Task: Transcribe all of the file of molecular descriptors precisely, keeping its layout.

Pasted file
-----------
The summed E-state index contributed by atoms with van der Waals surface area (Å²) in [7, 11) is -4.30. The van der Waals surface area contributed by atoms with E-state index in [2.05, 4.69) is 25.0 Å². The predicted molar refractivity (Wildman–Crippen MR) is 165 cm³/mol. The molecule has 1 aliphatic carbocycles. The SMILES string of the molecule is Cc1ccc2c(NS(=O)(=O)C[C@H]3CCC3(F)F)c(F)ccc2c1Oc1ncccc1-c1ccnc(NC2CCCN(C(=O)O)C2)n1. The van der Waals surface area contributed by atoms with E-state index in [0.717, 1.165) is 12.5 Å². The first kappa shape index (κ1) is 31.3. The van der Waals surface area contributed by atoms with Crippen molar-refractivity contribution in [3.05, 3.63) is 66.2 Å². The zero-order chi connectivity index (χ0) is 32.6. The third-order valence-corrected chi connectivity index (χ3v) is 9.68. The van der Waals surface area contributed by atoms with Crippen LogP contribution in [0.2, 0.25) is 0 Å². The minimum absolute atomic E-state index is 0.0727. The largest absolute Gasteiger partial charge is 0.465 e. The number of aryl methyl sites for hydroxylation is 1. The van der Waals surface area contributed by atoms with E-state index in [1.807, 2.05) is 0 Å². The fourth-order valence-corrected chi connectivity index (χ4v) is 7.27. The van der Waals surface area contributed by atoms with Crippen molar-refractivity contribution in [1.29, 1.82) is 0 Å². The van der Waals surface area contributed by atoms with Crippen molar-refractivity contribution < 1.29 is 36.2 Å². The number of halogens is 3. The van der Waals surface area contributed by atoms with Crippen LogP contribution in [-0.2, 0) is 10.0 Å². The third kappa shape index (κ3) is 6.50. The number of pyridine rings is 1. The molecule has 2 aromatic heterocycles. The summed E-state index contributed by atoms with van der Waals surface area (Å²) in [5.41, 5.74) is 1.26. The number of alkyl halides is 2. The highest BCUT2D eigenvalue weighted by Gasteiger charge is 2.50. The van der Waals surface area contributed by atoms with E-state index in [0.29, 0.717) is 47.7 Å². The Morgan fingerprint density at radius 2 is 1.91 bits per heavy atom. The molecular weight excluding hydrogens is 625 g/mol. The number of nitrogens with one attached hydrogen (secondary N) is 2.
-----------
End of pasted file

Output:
The summed E-state index contributed by atoms with van der Waals surface area (Å²) in [7, 11) is -4.30. The van der Waals surface area contributed by atoms with E-state index in [2.05, 4.69) is 25.0 Å². The predicted molar refractivity (Wildman–Crippen MR) is 165 cm³/mol. The molecule has 1 aliphatic carbocycles. The SMILES string of the molecule is Cc1ccc2c(NS(=O)(=O)C[C@H]3CCC3(F)F)c(F)ccc2c1Oc1ncccc1-c1ccnc(NC2CCCN(C(=O)O)C2)n1. The van der Waals surface area contributed by atoms with E-state index in [0.717, 1.165) is 12.5 Å². The first kappa shape index (κ1) is 31.3. The van der Waals surface area contributed by atoms with Crippen molar-refractivity contribution in [3.05, 3.63) is 66.2 Å². The zero-order chi connectivity index (χ0) is 32.6. The third-order valence-corrected chi connectivity index (χ3v) is 9.68. The van der Waals surface area contributed by atoms with Crippen LogP contribution in [0.2, 0.25) is 0 Å². The minimum absolute atomic E-state index is 0.0727. The largest absolute Gasteiger partial charge is 0.465 e. The number of aryl methyl sites for hydroxylation is 1. The van der Waals surface area contributed by atoms with E-state index in [1.807, 2.05) is 0 Å². The fourth-order valence-corrected chi connectivity index (χ4v) is 7.27. The van der Waals surface area contributed by atoms with Crippen molar-refractivity contribution in [1.29, 1.82) is 0 Å². The van der Waals surface area contributed by atoms with Crippen molar-refractivity contribution < 1.29 is 36.2 Å². The number of halogens is 3. The van der Waals surface area contributed by atoms with Crippen LogP contribution in [-0.2, 0) is 10.0 Å². The third kappa shape index (κ3) is 6.50. The number of pyridine rings is 1. The molecule has 2 aromatic heterocycles. The summed E-state index contributed by atoms with van der Waals surface area (Å²) in [5.41, 5.74) is 1.26. The number of alkyl halides is 2. The highest BCUT2D eigenvalue weighted by Gasteiger charge is 2.50. The van der Waals surface area contributed by atoms with E-state index in [0.29, 0.717) is 47.7 Å². The Morgan fingerprint density at radius 2 is 1.91 bits per heavy atom. The molecular weight excluding hydrogens is 625 g/mol. The number of nitrogens with one attached hydrogen (secondary N) is 2.